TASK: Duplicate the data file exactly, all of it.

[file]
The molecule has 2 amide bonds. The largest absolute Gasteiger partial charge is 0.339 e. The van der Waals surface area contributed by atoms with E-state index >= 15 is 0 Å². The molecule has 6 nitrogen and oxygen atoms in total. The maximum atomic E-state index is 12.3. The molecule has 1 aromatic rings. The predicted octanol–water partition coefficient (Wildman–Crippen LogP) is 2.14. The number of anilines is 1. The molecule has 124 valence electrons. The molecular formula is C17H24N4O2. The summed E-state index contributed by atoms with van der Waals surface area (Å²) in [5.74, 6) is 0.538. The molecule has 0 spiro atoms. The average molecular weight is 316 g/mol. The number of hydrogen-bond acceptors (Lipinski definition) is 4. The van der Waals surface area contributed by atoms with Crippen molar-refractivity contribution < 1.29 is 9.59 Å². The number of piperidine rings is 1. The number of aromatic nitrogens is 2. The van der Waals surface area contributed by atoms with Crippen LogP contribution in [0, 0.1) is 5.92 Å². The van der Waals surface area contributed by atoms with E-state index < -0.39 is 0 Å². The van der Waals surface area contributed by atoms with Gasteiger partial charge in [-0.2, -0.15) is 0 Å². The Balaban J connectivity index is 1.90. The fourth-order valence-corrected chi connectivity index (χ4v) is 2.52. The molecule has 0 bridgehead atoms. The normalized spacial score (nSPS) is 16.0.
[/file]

The molecule has 2 amide bonds. The largest absolute Gasteiger partial charge is 0.339 e. The van der Waals surface area contributed by atoms with E-state index >= 15 is 0 Å². The molecule has 6 nitrogen and oxygen atoms in total. The maximum atomic E-state index is 12.3. The molecule has 1 aromatic rings. The predicted octanol–water partition coefficient (Wildman–Crippen LogP) is 2.14. The number of anilines is 1. The molecule has 124 valence electrons. The molecular formula is C17H24N4O2. The summed E-state index contributed by atoms with van der Waals surface area (Å²) in [5.74, 6) is 0.538. The molecule has 0 spiro atoms. The average molecular weight is 316 g/mol. The number of hydrogen-bond acceptors (Lipinski definition) is 4. The van der Waals surface area contributed by atoms with Crippen molar-refractivity contribution < 1.29 is 9.59 Å². The number of piperidine rings is 1. The number of aromatic nitrogens is 2. The van der Waals surface area contributed by atoms with Crippen LogP contribution in [0, 0.1) is 5.92 Å². The van der Waals surface area contributed by atoms with E-state index < -0.39 is 0 Å². The van der Waals surface area contributed by atoms with Gasteiger partial charge in [-0.2, -0.15) is 0 Å². The Balaban J connectivity index is 1.90. The fourth-order valence-corrected chi connectivity index (χ4v) is 2.52. The molecule has 0 bridgehead atoms. The normalized spacial score (nSPS) is 16.0.